Wednesday, November 19, 2008

Words, words...and more words

I was going to go off here today on a bit of s spiel about bailing out Detroit or, depending on my mood, a really annoying Enterprise rental car commercial. But not today, thanks to the NYT and its "This Day in History" feature.

Today, like in Gladiator, we look back to hallowed antiquity as it is the 145th anniversary of Lincoln's Gettysburg Address. Here is a .pdf of NYT's story from this day, 145 years ago, when half of our divided country came together to dedicate a cemetery on the ground that had been a great battlefield less than five months before.


The only know picture of Lincoln at Gettysburg

It's an interesting speech. Just 272 words and 10 sentences long, lasting barely two minutes, its words still ring true to this day. The most interesting line, and the line where Lincoln got it the most wrong was this, "The world will little note, nor long remember what we say here, but it can never forget what they did here."

He was half right, we haven't forgotten what was done, but we also haven't forgotten what was said...except, of course, Edward Everett's two-hour speech preceding Lincoln's brief remarks. Funny how these things happen.

I bet, if a random group of us were to write down the 10 most important addresses in the English language, not only would Lincoln's words be there, but we'd probably agree on five of the remaining nine.


Here are 10 of my favs (minus Lincoln's) from newest to oldest:
  • Ronald Reagan's 1987 remarks at the Brandenburg Gate, "Mr. Gorbachev, open this gate. Mr. Gorbachev -- Mr. Gorbachev, tear down this wall!"
  • Dr. Martin Luther King Jr's in 1963, "I have a dream that one day this nation will rise up and live out the true meaning of its creed: "We hold these truths to be self-evident, that all men are created equal."
  • John F. Kennedy's 1963 address in Berlin, "Two thousand years ago -- Two thousand years ago, the proudest boast was 'civis Romanus sum.' Today, in the world of freedom, the proudest boast is 'Ich bin ein Berliner.' " (For those of you who skipped Latin, or didn't watch The West Wing, "civis Romanus sum" means "I am a Roman citizen.")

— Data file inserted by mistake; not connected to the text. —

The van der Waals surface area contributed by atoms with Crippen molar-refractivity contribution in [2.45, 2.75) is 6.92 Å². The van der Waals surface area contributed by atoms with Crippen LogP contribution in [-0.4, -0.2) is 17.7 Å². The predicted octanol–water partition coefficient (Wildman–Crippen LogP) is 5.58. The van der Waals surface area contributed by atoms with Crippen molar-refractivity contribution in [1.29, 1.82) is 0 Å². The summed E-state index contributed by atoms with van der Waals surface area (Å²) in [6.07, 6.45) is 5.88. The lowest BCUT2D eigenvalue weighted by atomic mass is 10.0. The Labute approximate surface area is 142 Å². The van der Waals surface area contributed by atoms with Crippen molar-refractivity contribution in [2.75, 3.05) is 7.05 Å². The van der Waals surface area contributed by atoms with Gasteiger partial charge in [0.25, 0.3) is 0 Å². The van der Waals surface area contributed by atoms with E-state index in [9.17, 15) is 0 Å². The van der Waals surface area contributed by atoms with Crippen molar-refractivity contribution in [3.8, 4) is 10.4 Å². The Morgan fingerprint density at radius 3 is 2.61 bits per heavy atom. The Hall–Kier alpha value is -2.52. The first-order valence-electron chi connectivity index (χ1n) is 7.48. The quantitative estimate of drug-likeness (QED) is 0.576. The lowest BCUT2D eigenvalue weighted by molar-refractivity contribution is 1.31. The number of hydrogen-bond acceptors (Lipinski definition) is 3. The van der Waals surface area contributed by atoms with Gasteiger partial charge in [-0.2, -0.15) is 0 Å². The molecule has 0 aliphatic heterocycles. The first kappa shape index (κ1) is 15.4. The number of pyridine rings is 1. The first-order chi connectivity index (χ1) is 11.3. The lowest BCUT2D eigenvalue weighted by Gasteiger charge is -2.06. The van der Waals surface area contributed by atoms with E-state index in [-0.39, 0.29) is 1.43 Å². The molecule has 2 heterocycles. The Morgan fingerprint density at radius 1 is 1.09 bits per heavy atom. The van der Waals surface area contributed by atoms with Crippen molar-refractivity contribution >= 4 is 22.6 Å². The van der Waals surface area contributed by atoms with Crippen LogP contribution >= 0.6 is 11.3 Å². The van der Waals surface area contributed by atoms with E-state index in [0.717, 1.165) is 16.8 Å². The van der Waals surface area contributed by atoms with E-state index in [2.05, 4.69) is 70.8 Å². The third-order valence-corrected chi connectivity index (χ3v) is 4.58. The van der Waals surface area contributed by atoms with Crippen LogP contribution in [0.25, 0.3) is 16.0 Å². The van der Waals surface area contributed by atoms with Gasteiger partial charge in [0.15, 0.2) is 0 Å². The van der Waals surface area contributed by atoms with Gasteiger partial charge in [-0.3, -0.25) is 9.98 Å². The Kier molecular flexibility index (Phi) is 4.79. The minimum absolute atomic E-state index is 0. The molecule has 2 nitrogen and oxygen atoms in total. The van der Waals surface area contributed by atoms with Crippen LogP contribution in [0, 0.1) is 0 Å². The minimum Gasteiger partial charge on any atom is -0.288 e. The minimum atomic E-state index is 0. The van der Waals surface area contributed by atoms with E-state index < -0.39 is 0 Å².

• John F. Kennedy's 1962, "We choose to go to the moon. We choose to go to the moon... (interrupted by applause) we choose to go to the moon in this decade and do the other things, not because they are easy, but because they are hard, because that goal will serve to organize and measure the best of our energies and skills, because that challenge is one that we are willing to accept, one we are unwilling to postpone, and one which we intend to win, and the others, too."
  • John F. Kennedy's 1961 inaugural address, "And so, my fellow Americans, ask not what your country can do for you; ask what you can do for your country."
  • General of the Army Douglas MacArthur's 1951 farewell address to Congress, "The world has turned over many times since I took the oath on the plain at West Point, and the hopes and dreams have long since vanished, but I still remember the refrain of one of the most popular barrack ballads of that day which proclaimed most proudly that "old soldiers never die; they just fade away."
  • Franklin Roosevelt's 1941 speech to the nation after Pearl Harbor was attacked, "Yesterday, December 7th, 1941 -- a date which will live in infamy -- the United States of America was suddenly and deliberately attacked by naval and air forces of the Empire of Japan."
  • Winston Churchill's 1940 address during the Battle of Britain, "Never in the field of human conflict was so much owed by so many to so few. All hearts go out to the fighter pilots, whose brilliant actions we see with our own eyes day after day…"
  • Lou Gehrig's 1939 goodbye to baseball, "Fans, for the past two weeks you have been reading about a bad break I got. Yet today I consider myself the luckiest man on the face of the earth."
  • Franklin Roosevelt's first inaugural address in 1933, "The only thing we have to fear is fear itself -- nameless, unreasoning, unjustified terror which paralyzes needed efforts to convert retreat into advance."

This list, as I look over it now, contains no women. That, obviously, is a major gap in my admittedly limited, misogynistic, Euro-centric education. I took a women's studies course only because it was a requirement. So sue me if I can't remember, off the top of my head, a famous speech by a women.

It's also a pretty white list but, perhaps, one day in the future, we'll be adding a speech or two by the incoming president to the list.

The floor is now open for nominations for additions and deletions. You must choose, but choose wisely.

4 comments:

Lemmonex said...

"Give me liberty or give me death?"

Yes, not a whole speech...but still.

There really aren't that many famous speeches by women--us being silenced and all...more famous sentiments, though.

FoggyDew said...

Lem, Patrick Henry, a good choice. Reminds me of anonther: "I regret I have but one live to give to my country" - Nathan Hale.

You're right on the second point as well.

LiLu said...

"If I'd observed all the rules, I'd never have got anywhere." ~Marilyn Monroe

FoggyDew said...

LiLu, Marilyn, good choice. Was there a speech that went with that?